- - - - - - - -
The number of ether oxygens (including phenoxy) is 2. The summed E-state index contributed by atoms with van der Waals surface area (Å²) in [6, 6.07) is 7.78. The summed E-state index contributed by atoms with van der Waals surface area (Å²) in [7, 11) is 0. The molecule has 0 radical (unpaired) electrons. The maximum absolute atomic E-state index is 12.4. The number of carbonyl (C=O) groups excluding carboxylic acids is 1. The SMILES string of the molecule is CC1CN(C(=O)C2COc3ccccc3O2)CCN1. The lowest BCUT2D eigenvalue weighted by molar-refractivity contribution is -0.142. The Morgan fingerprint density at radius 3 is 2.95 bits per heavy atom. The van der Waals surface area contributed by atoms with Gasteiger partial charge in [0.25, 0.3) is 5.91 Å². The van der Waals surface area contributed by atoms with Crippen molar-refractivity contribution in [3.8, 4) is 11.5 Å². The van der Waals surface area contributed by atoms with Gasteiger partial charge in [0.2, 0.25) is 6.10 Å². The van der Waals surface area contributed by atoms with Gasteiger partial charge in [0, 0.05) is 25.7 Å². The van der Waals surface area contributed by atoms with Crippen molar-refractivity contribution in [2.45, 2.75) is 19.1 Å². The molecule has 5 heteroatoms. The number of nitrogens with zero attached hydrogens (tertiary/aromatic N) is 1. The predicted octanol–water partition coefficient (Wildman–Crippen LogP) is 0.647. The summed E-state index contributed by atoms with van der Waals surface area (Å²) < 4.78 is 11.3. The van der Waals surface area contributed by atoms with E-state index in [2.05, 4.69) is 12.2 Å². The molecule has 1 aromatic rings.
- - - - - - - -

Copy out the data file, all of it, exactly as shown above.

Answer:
The number of ether oxygens (including phenoxy) is 2. The summed E-state index contributed by atoms with van der Waals surface area (Å²) in [6, 6.07) is 7.78. The summed E-state index contributed by atoms with van der Waals surface area (Å²) in [7, 11) is 0. The molecule has 0 radical (unpaired) electrons. The maximum absolute atomic E-state index is 12.4. The number of carbonyl (C=O) groups excluding carboxylic acids is 1. The SMILES string of the molecule is CC1CN(C(=O)C2COc3ccccc3O2)CCN1. The lowest BCUT2D eigenvalue weighted by molar-refractivity contribution is -0.142. The Morgan fingerprint density at radius 3 is 2.95 bits per heavy atom. The van der Waals surface area contributed by atoms with Gasteiger partial charge in [0.25, 0.3) is 5.91 Å². The van der Waals surface area contributed by atoms with Crippen molar-refractivity contribution in [3.8, 4) is 11.5 Å². The van der Waals surface area contributed by atoms with Gasteiger partial charge in [0.2, 0.25) is 6.10 Å². The van der Waals surface area contributed by atoms with Gasteiger partial charge in [0, 0.05) is 25.7 Å². The van der Waals surface area contributed by atoms with Crippen molar-refractivity contribution in [2.45, 2.75) is 19.1 Å². The molecule has 5 heteroatoms. The number of nitrogens with zero attached hydrogens (tertiary/aromatic N) is 1. The predicted octanol–water partition coefficient (Wildman–Crippen LogP) is 0.647. The summed E-state index contributed by atoms with van der Waals surface area (Å²) < 4.78 is 11.3. The van der Waals surface area contributed by atoms with E-state index in [2.05, 4.69) is 12.2 Å². The molecule has 1 aromatic rings.